Rain and cooler temperatures have finally come to town, heralding the braising season. You know braising, right? It’s the centuries-old method of slow-and-low, in-a-pot cooking of tough cuts of meat (and poultry), transforming them into fork-tender masterpieces.
The key element is the seasoned braising liquid. It’s what gives the meat its flavor, and can be costly and time-consuming to assemble. The upscale cookware chain Williams-Sonoma offers a tasty shortcut with its recently stocked variety of braising bases. The flavors are intriguing: leek-truffle, maple-bourbon, ginger-sesame, artichoke-roasted garlic, citrus-garlic, Meyer lemon, apple cider-sage, beef stew, Hungarian paprikash, beef Bourguignon, coq au vin, osso buco and chicken fricassee.
We bought a 24.5-ounce jar of base for yankee pot roast ($17), a thick concoction of beef stock, three kinds of mushrooms, red wine, red wine vinegar, onion, celery, carrot, tomato paste, garlic, molasses, Worchestershire sauce and seasonings.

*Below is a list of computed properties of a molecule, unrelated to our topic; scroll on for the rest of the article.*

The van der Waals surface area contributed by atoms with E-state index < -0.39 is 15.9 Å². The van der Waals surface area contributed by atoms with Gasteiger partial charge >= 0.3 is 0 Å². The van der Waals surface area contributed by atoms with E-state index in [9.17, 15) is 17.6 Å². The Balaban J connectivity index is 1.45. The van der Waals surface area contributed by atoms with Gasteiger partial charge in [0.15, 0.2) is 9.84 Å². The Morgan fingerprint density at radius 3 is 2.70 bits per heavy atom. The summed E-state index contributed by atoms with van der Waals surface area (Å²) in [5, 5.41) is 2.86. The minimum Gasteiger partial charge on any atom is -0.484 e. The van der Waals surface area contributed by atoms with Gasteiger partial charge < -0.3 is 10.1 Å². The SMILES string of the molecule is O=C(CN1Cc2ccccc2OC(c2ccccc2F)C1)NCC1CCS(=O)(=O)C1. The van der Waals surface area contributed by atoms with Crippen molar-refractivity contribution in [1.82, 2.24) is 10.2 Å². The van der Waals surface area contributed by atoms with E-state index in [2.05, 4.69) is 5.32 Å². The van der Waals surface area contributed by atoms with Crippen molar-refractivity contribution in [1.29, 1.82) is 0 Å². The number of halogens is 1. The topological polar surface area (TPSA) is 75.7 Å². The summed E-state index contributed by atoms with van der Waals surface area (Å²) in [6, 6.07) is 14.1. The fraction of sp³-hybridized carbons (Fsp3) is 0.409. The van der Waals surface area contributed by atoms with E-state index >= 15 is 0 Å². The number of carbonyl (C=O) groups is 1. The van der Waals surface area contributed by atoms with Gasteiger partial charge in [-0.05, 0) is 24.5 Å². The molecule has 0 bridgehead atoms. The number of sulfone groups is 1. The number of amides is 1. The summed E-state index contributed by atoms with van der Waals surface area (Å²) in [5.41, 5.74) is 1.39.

Following the directions on the back label (sort of), we browned a chuck roast in olive oil in a black-iron skillet, then placed the meat into a Le Creuset oval oven (a slow cooker or Dutch oven work as well). It was followed by the base, a bunch of fingerling potatoes, a handful of baby carrots, a couple of halved shallots, two stalks of chopped celery, a bay leaf and two garlic cloves. We put on the lid and turned the gas on low. The lifting of the lid a few hours later filled the house with aromatic scents and put appetites on high alert.
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The base gave the beef a delicious, complexly layered depth of flavor, but the roast’s vinegary tang was more reminiscent of a German sauerbraten than the classic New England dish. Still, there were no complaints. Or leftovers.